Book Review – Daughter of the Pirate King

***SPOILERS AHEAD***
** There will be a summary in this review. Please do not read it if you don’t want to risk reading a spoiler**


Book Title: Daughter of the Pirate King
Author: Tricia Levenseller
Main Theme: Historical Young Adult Fiction/Fantasy
Thesis: Princess Alosa, daughter to the Pirate King, is a young, brave, and incredibly smart pirate who is tasked with a dangerous task: To willingly be kidnapped and be held captive on an enemy’s ship while looking for an object within the crew and boards of the ship. She will have to outwit full-grown men, a smelly brig, and the constant threat of being isolated on a ship with no friends or allies around while staying on task.

What Drew Me In: I won’t lie, cover art is a key point into drawing me into the book. It must reflect on the theme or message of the book. On the cover, you see firey redheaded lass who looks that she is on a mission. The blood-splattered parchment adds a sense of thrill and adventure. Aside from the cover, I have always loved a fantasy based novel, and there isn’t enough pirate lore out there to keep me satisfied!
Image result for daughter of the pirate king


Summary:
The tale of Alosa begins on her makeshift ship, along with her crew mates. Soon, they are taken over by an enemy ship, captained by Draxen and his first mate Riden. Alosa allows herself to be taken captive in return for the safety of her crew mates. While boarding the Night Farer, Alosa shows that she is unbelievably strong for a seventeen-year-old, as well as having more wit than most men who sail the seas. As the tale goes on, we learn that first mate Riden is the brother to Draxen, and although the two are very different when it comes to morals, there is an unmistakable loyalty between them. Riden is in charge of taking care of Alosa, who they want brought back to Alosa’s father for a ransom, who happens to be the “Pirate King” and therefore, the man who has the most power and money across the seas. We soon learn that Alosa is looking for an object that was in Draxen and Riden’s father’s possession when he died.  She was sent by her father to search for it. Each night, Alosa sneaks out of her cage and searches the ship, with no luck. While searching, she learns more about her enemy’s and how to use them to her advantage. The more time she spends with Riden, a small love interest is budding. She slips up a few times, revealing more than she wants to Riden, which towards the end of the book, ends up revealing* a secret about her heritage. As they get closer to the meeting point between Draxen and Kalligan, Alosa’s father, Alosa has one last chance to find the object, which she finally finds, but unfortunately, her and Riden are kidnapped by another pirate lord, Vordan, to find the treasure of Isla de Canta. After several days of holding the two captive, the two young pirates escape back to the Night Farer with the missing object, where allies have come to the rescue. They taken Draxen as prisoner, but leave Riden to heal in the medical room on Alosa’s request. The end of the book sets up for a sequel in where Alosa (and assuming Riden) will search for the last object to find the legendary treasuer.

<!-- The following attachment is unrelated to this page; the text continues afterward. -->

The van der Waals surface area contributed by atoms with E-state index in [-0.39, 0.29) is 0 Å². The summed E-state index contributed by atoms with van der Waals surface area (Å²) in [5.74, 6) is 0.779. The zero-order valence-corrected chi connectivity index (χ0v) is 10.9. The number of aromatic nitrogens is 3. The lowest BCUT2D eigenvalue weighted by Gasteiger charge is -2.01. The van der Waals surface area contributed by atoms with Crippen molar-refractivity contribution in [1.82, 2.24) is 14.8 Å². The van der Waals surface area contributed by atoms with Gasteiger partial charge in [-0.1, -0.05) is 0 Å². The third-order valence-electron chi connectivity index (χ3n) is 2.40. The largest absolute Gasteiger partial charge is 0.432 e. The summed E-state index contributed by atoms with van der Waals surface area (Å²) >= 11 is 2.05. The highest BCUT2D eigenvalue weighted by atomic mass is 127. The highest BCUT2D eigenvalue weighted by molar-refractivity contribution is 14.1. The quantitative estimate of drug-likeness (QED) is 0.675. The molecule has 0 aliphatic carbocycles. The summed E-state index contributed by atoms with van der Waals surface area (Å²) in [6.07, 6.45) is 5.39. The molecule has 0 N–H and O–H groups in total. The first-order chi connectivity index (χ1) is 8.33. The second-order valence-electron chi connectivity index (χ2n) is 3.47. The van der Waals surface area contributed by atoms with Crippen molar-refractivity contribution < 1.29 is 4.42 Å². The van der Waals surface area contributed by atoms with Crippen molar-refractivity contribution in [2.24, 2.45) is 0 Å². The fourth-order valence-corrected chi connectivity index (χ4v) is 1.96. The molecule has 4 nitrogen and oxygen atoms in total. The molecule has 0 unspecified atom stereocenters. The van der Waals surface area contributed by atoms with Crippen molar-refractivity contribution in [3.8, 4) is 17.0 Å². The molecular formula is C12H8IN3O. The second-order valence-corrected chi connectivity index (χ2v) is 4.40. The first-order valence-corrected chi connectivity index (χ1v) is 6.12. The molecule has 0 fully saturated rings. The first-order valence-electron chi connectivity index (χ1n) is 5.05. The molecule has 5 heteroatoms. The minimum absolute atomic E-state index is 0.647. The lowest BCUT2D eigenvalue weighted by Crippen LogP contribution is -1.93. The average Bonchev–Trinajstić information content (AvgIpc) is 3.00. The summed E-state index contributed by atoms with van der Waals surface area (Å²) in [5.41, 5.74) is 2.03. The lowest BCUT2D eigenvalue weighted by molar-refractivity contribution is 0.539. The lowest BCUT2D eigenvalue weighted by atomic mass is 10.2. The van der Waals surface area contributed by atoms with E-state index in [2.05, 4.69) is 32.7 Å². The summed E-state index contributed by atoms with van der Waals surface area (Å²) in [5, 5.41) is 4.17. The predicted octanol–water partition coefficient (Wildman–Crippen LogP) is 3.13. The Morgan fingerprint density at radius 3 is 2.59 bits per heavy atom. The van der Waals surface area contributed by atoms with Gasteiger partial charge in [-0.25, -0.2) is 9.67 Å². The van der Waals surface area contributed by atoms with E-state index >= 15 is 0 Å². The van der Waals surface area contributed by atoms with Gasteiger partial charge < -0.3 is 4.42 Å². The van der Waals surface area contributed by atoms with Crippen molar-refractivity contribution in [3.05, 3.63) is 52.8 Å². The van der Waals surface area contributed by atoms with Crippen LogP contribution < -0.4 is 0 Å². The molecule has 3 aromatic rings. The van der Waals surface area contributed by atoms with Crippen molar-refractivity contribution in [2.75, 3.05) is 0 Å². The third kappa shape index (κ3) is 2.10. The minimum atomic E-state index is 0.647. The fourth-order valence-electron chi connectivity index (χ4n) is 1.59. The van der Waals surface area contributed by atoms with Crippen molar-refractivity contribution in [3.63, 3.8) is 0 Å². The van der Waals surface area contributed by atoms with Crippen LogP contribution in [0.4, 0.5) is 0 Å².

My thoughts: First, and I cannot stress this enough, after reading this book, we need more sassy female pirates in the book world! I was instantly sucked into the story, as Tricia Levenseller’s protagonist Alosa Kalligan is somebody I would really REALLY enjoy hanging out with. You immideatly get this feeling of “badassery” from Alosa and she takes on any challenge with a “stick-it” kind of attitude. You know that you do not want to be on this girl’s bad side. I appreciate the feeling of not having a “damsal in distress” character in this book, as you see that way to often in literature. The fact that Alosa’s real crew is made entirely up of women, who all range is some amazing skills, should make you feel like the badass of a women that you are. Although some laungage and suggestive themes are presented within the book, I would absolutely no problem handing this book to my daughter (well if I had one) or my twelve-year-old sister or fourteen-year-old cousin.

I also appreciate that while there is an obvious love interest between Alosa and Riden, that isn’t the main plot to the book. Alosa still has a mission, who she is deteremined to not fail, and will not let anyone, like a handsome first mate or ugly brute on the crew, get in her way. She has no problem telling Riden off, or slashing her sword through him if needed. But even if she doesn’t want it, there is no denying that there is a connection between the two.

The mystical aspect of the book, which, in effort to not spoil the plot, I will not say, also intrigue me. I look forward to getting more answers in the following sequel. This plot line definitely gives the “fantasy” aspect to this historical young adult novel.

Would I recommend this book?: Yes, absolutely. If your preteen (or even yourself) is interested in anything fantasy, this would be my recommendation to you. You’ll get a surge of “girl-power” through Tricia Levenseller’s writing and if you are anything like me, won’t put the book down until you are finished. I’m very excited for Daughter of the Siren Queen, which hopefully will be at work tomorrow for me to pick up. (Perks of working at a library 😀 )

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